Getting old is tough. Whether it is the realisation that you’re not going to be an astronaut once you hit adolescence, or realising at that…
Getting old is tough. Whether it is the realisation that you’re not going to be an astronaut once you hit adolescence, or realising at that you’re no longer a teenager, these moments in life spark instants of introspection and often, nostalgia. How deeply one indulges often depends on how well you can get out and progress. On Kelis’ sixth studio album, her first in 4 years, it seems that she’s coming to terms with her place in the world, offering a vantage point into her own comprehension of life right now.
Kelis’ career path has been one of being ‘close‘ but ‘not quite‘, which is a shame. Looking at the lead singles off her first four albums one’s left with a collection of veritable bangers released way ahead of their time. The list includes ‘Caught Out There’, ‘Young, Fresh N’ New’, ‘Milkshake’ and perhaps to a lesser extent ‘Bossy’. This collection may not spark one’s memory immediately, but their ubiquity is apparent just a few bars into each track. Having released her debut Kaleidoscope in 1999, the release coincided with another female pop artist’s debut, Britney Spears. As such Kelis has had to play second fiddle in the world of female pop, the ‘alternative’ of the bunch whose there as a novelty. Perhaps this is what sparked her burning urge to diversify that lead to the EDM-abomination that was Flesh Tone. The album showed off Kelis scrapping all that made her unique in favour of mass appeal, jumping on the Will.i.am. faux-electro (read: commercial pop) bandwagon.
Food therefore seems to be a weighing up of the scales in response to this brilliant-turned-mediocre attempt to join bona fide pop stars of the past 10-15 years. The initial recording sessions of this album actually had Kelis citing Skream as a collaborator, as far back as 2011.The album was intended to be ‘trip-hoppish’ but was (thankfully) shelved after an apparent tiff with the Dubstep-maestro led to Kelis seeking the help of acclaimed producer, Dave Sitek.
As a member/producer of TV on the Radio and producer who has worked with bands like the Yeah Yeah Yeah’s and Foals, the album is unashamedly retro and analogue in it’s feel. Sitek himself isn’t the biggest fan of what the new age of file sharing and technological advancement have necessarily done for the music industry. And thus it seems as if he’s the perfect fit – at least in this respect.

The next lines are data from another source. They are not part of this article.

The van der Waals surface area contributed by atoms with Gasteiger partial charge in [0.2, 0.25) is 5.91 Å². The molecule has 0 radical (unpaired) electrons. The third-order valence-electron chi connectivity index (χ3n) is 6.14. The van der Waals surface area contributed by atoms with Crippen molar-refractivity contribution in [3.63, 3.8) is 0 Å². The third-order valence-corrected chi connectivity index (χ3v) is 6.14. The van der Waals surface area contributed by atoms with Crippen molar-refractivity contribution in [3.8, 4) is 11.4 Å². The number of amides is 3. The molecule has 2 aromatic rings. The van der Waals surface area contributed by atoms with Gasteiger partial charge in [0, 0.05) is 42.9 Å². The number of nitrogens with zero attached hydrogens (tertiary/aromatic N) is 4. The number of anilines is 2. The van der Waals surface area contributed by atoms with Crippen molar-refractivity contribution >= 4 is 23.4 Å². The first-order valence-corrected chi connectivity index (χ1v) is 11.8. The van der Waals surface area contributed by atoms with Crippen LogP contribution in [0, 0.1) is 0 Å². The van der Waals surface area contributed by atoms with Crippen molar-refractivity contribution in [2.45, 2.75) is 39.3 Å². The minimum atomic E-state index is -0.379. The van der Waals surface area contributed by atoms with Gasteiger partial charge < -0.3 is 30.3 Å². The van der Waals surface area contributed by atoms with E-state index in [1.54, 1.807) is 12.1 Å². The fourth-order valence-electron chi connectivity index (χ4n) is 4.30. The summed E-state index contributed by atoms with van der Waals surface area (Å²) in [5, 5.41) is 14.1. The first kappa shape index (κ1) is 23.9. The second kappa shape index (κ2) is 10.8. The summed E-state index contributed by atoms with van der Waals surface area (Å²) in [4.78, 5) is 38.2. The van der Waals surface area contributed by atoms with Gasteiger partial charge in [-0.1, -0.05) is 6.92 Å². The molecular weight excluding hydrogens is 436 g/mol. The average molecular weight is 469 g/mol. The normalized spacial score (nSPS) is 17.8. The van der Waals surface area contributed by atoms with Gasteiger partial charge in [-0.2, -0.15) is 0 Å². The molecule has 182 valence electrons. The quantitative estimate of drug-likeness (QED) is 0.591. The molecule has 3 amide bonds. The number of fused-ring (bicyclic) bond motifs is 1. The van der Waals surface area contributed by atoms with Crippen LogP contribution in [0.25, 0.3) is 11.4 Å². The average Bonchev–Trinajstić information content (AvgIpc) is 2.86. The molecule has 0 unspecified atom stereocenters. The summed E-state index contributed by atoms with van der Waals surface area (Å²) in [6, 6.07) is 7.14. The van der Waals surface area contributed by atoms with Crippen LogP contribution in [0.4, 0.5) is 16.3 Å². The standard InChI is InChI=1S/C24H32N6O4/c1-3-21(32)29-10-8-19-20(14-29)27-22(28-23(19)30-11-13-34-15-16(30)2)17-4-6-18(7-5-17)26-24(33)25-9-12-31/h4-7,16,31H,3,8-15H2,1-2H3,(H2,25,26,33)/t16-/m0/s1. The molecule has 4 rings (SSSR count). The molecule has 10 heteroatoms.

The opening single ‘Jerk Ribs’ is soulful and groovy as hell. The track features glossy guitars and a horn section that harks back to the golden era of 60s/70s American Soul and Funk. Another standout is ‘Runnin’. A slow burner that simmers like smoke on the water and plays to Kelis’ vocal ability with some effective vocal harmonies. There’s even something on the menu for the gossipmongers out there: ‘Rumble’ seems to be both a direct message to her ex-husband, Nas, as well as an exposition of her own feelings surrounding the relationship. With lines like “No, we don’t need therapy/ What I need is for you too leave” and a hook like “Oh, I’m so glad you gave back my keys” it seems as if Kelis has come to terms with the relationship’s demise. Some tracks do however seem out of place. ‘Bless The Telephone’ is like an olive in a fruit salad, pleasant on its own but it just doesn’t belong amongst the rest.
The recurring and obvious theme to this album is Kelis’ love for and talent with food. Having qualified as a certified chef in 2010, and having started her own cooking show, ‘Saucy & Sweet’, this year, Kelis appears to trying to be milk this cow for all its worth. Whether it works, I’m not sure. Sure a pop album ought to be playful and novelty is healthy but only to a certain extent. Food instead sounds overwrought and as such lacks the spontaneity that one would likely find on Wanderland or Kaleidoscope. These two albums, arguably her best, owe a lot to The Neptunes – so much so she’s since tried to pursue other avenues for the sake of her own artistic health. While one would imagine the partnership with Dave Sitek is a match made in heaven – both have the critical cred – the end product is a collection of tracks that are, for the most part, flavourless, bland and destined to become a desperate last resort for whenyour folks can’t find their old Soul and Funk LPs.
Getting old is tough and this album is proof. A window into her life this album may be, but the window doesn’t present anything new or exciting. Rather,Food reveals an indulgent, rose-tinted memory of the golden age of Soul and RnB – a mere photocopy of the original.